7. Illustrations
    (pp. None)
  8. 3 Frederick the Great as Interpreted by Clausewitz and Schlieffen: Three Phases in the History of Strategy
    (pp. 77-86)

    In the early 1820s some years after he had begun writingOn War, Clausewitz temporarily put the manuscript aside and wroteThe Campaigns of Frederick the Great from 1741 to 1762.¹ To recognize the place that this historical study and the many others he wrote occupy in his work, it is necessary to go back through his life to the first years of his military service. In the eighteenth century men and women grew up quickly, and Clausewitz was only twelve when he joined the 34th Infantry as a lance-corporal, or officer aspirant, in 1792, the year Prussia entered the...

  9. 4 From Ideal to Ambiguity: Johannes von Müller, Clausewitz, and the People in Arms
    (pp. 87-99)

    In its efforts to break down legal divisions in society and extend participation in public aff airs, the French Revolution took war out of the hands of a relatively restricted elite commanding long-serving professionals, and made it the business of the people. The integration of war and society proceeded along a number of ideological and institutional paths: careers were opened to talent; conscription—a more encompassing policy replacing already existing varieties of limited obligations to serve—was introduced, which brought previously protected men into the service; and civilians and soldiers were mobilized against domestic as well as foreign enemies, the...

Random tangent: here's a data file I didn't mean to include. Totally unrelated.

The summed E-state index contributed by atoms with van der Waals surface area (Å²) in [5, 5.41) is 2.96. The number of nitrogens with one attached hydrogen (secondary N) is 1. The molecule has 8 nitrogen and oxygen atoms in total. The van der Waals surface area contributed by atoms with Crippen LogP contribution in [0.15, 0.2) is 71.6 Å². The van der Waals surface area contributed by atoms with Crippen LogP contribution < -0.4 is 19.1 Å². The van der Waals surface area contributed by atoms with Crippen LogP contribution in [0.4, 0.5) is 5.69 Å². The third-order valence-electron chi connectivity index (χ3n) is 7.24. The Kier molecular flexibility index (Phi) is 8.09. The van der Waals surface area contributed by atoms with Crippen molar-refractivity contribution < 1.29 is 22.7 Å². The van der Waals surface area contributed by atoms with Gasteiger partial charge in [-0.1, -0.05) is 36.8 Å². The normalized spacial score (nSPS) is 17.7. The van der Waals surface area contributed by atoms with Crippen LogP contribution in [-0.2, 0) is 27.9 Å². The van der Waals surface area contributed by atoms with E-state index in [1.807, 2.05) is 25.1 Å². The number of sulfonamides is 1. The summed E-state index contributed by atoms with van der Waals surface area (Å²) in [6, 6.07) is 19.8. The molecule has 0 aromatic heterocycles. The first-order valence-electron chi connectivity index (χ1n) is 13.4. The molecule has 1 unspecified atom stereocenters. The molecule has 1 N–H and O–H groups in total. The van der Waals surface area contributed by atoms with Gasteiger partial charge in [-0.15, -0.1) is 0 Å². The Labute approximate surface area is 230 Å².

10. 5 “Half against My Will, I Have Become a Professor”
    (pp. 100-112)

    After its defeat in the War of 1806 the Prussian Army underwent far-reaching reforms, as part of which the system of military education was restructured and expanded. Some of the major decisions concerning the army’s reorganization were already being implemented when an order of 2 May 1810 determined the new organization of the cadet institutes, established three military schools for ensigns, and founded an academy for “officers qualified for advanced instruction.”¹ Even after French pressure compelled Scharnhorst, the man at the center of the reform efforts, to resign as head of the General War Department, in effect the Ministry of...

  11. 6 Two Historians on Defeat in War and Its Causes
    (pp. 113-126)

    Two historians, one 134 years before the other, serve in wars in which their armies are defeated, and the states for which they fight collapse. They begin immediately to write accounts of the campaigns that have just ended in disaster. That both fought in previous wars and in their writings addressed major historical issues gives them the tools they need. The similarities in their conditions and reactions are remarkable, as are the differences. The earlier historian is twenty-six years old when the war soon to be his subject breaks out in 1806. The other is fifty-three when his country is...

  12. Bibliography
    (pp. 127-130)
  13. Index of Texts
    (pp. 131-132)
  14. Name Index
    (pp. 133-134)